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The original content for this article was contributed by The National Institute for Genealogical Studies in June 2012. It is an excerpt from their course US: Religious Records - Part 2 by Beverly Whitaker, CG. The Institute offers over 200 comprehensive genealogy courses for a fee ($).
History, Beliefs, Practices and Records
Buddhism is the fourth largest religion in the world, exceeded in numbers only by Christianity, Islam and Hinduism. Buddhism’s founder was Siddhartha Gautama who was born a prince around 500 B.C.E. (before Common Era) in a small kingdom in what is now Nepal, on India’s northern border. He began a search for peace of mind at the age of 29 and six years later proclaimed to have discovered an ultimate consciousness of enlightenment, called Nirvana. From that time on, Siddhartha Gautama was known as the Buddha (“Enlightened One”).
Four Noble Truths
The Buddha taught the Four Noble Truths of Buddhism:
- Life is unsatisfactory. Dukkha is the reality and universality of suffering which has many causes including loss, sickness, pain, failure, and the impermanence of pleasure.
- Samudaya. It is our desire to have and control things that cause life’s unsatisfactoriness.
- Nirodha: Suffering ceases with the final liberation of Nirvana. The mind experiences complete freedom, a liberation from life’s unsatisfactoriness...
- There is a path leading to Nirvana. This eight-fold path to the cessation of suffering is called Magga.
The Five Precepts
The five Precepts of Buddhism are behaviors to avoid. They are:
- Do not kill. Do not steal.
- Do not lie.
- Do not be unchaste.
- Do not consume alcohol or other drugs.
Absent from the Buddha’s teachings were two notions which we commonly find in Western religions—the existence of an eternal, individual human soul and the existence of an eternal unchanging, almighty God who created the universe.
Representatives of all the major Buddhist sects are present in the United States. Whereas some maintain traditional Buddhist beliefs and practices from their original Asian setting, others seek a Buddhism adapted to the American context.
Established by Japanese Americans over a century ago, the Buddhist Churches of America is the oldest Buddhist association in the U.S.; it places the practice of Jodo-Shin-shu Buddhism into a uniquely American framework. In the 20th century, immigrants from all over Asia brought each of the major Buddhist schools to American soil, most notably Zen and Nichiren from Japan, Vajrayana from Tibet, Ch’an from China, and various forms of Theravada from Southeast Asia.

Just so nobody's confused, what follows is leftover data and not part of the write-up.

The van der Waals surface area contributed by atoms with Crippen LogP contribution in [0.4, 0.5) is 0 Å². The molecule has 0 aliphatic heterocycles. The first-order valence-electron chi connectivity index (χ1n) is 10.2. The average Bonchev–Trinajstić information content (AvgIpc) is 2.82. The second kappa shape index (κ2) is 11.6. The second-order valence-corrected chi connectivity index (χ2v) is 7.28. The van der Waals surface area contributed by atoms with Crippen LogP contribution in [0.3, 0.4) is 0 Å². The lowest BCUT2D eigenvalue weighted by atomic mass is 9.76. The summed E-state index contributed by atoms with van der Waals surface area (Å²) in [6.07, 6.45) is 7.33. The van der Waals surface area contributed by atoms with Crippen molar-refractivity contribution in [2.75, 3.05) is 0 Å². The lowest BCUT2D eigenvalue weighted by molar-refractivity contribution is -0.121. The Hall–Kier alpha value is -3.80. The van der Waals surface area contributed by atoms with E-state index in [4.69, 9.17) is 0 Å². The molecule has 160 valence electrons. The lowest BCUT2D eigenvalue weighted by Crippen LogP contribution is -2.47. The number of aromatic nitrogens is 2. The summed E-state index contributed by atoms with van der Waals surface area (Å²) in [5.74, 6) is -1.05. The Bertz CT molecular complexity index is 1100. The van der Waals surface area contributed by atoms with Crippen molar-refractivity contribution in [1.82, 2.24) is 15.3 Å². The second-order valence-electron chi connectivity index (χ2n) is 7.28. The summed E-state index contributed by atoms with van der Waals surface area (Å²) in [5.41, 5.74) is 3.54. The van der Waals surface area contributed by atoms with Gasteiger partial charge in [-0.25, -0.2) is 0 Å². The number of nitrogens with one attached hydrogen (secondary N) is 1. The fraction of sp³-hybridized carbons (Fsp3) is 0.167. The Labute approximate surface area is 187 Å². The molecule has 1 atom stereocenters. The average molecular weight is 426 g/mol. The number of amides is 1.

Not only in America but also in other parts of the world, religious practices among Buddhists vary greatly among the many branches and schools of Buddhism. They all share deep reverence for the Buddha as their guide and religious teacher, but in their local expressions of Buddhism, they draw from the unique cultures of different areas.
Americans not of Asian descent have had a long history of interest in Buddhism, starting with the transcendental movement and theosophy societies of the second half of the 19th century. When Buddhist immigrants began to arrive in the late 1840s, they were greeted first with a sense of fascination and secondly with considerable hostility.
Most converts in the 1960s were attracted to Zen Buddhism, largely through the efforts of Japanese teachers who set up meditation centers in New York City, Rochester, N.Y., Boston, Philadelphia, Washington, D.C., Chicago, Los Angeles, San Francisco, and Hawaii. Zen centers emphasize sitting meditation taught by a master. Zen’s appeal is in its elegant simplicity, its humorous iconoclasm, its emphasis on both spontaneity and discipline, its nature-mysticism, and its affinity with the arts and the martial arts.
More recently, Tibetan Buddhism has entered mainstream American consciousness, fueled by the influence of the free Tibet movement, the charisma of the Dalai Lama, and the interest of Hollywood personalities. Tibetan Buddhism, The movement is central to Tibet’s struggle for independence from China’s Communist regime and is a popular cause in North America.
Following the Immigration Act of 1965 which allowed increased immigration, the first wave of Asian immigrants were usually professionals and well-educated people. Later waves brought some with lesser skills and education, including hundreds of thousands from Vietnam, Laos, and Cambodia following the end of the Vietnam War in 1975. The Chinese-American population quadrupled between 1965 and 1990.